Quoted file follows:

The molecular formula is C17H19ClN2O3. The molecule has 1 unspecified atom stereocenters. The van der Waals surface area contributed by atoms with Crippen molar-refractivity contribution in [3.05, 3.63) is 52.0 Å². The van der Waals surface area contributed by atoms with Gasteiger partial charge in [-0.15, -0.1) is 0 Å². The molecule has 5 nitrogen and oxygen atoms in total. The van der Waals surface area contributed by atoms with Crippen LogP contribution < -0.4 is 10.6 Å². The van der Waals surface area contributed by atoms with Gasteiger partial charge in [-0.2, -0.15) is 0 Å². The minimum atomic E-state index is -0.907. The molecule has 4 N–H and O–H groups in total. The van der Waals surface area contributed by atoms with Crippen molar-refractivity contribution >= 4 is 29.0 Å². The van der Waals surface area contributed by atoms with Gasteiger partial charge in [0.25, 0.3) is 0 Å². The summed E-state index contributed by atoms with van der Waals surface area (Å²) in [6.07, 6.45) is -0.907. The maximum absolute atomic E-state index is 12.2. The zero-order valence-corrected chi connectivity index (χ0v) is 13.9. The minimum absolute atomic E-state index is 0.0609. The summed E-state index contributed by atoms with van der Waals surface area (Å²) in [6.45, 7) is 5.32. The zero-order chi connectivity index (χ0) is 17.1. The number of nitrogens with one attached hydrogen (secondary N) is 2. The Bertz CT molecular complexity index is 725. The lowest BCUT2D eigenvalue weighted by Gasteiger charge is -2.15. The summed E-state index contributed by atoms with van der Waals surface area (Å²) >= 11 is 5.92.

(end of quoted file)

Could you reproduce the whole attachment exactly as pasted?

The molecular formula is C17H19ClN2O3. The molecule has 1 unspecified atom stereocenters. The van der Waals surface area contributed by atoms with Crippen molar-refractivity contribution in [3.05, 3.63) is 52.0 Å². The van der Waals surface area contributed by atoms with Gasteiger partial charge in [-0.15, -0.1) is 0 Å². The molecule has 5 nitrogen and oxygen atoms in total. The van der Waals surface area contributed by atoms with Crippen LogP contribution < -0.4 is 10.6 Å². The van der Waals surface area contributed by atoms with Gasteiger partial charge in [-0.2, -0.15) is 0 Å². The minimum atomic E-state index is -0.907. The molecule has 4 N–H and O–H groups in total. The van der Waals surface area contributed by atoms with Crippen molar-refractivity contribution >= 4 is 29.0 Å². The van der Waals surface area contributed by atoms with Gasteiger partial charge in [0.25, 0.3) is 0 Å². The summed E-state index contributed by atoms with van der Waals surface area (Å²) in [6.07, 6.45) is -0.907. The maximum absolute atomic E-state index is 12.2. The zero-order valence-corrected chi connectivity index (χ0v) is 13.9. The minimum absolute atomic E-state index is 0.0609. The summed E-state index contributed by atoms with van der Waals surface area (Å²) in [6.45, 7) is 5.32. The zero-order chi connectivity index (χ0) is 17.1. The number of nitrogens with one attached hydrogen (secondary N) is 2. The Bertz CT molecular complexity index is 725. The lowest BCUT2D eigenvalue weighted by Gasteiger charge is -2.15. The summed E-state index contributed by atoms with van der Waals surface area (Å²) >= 11 is 5.92.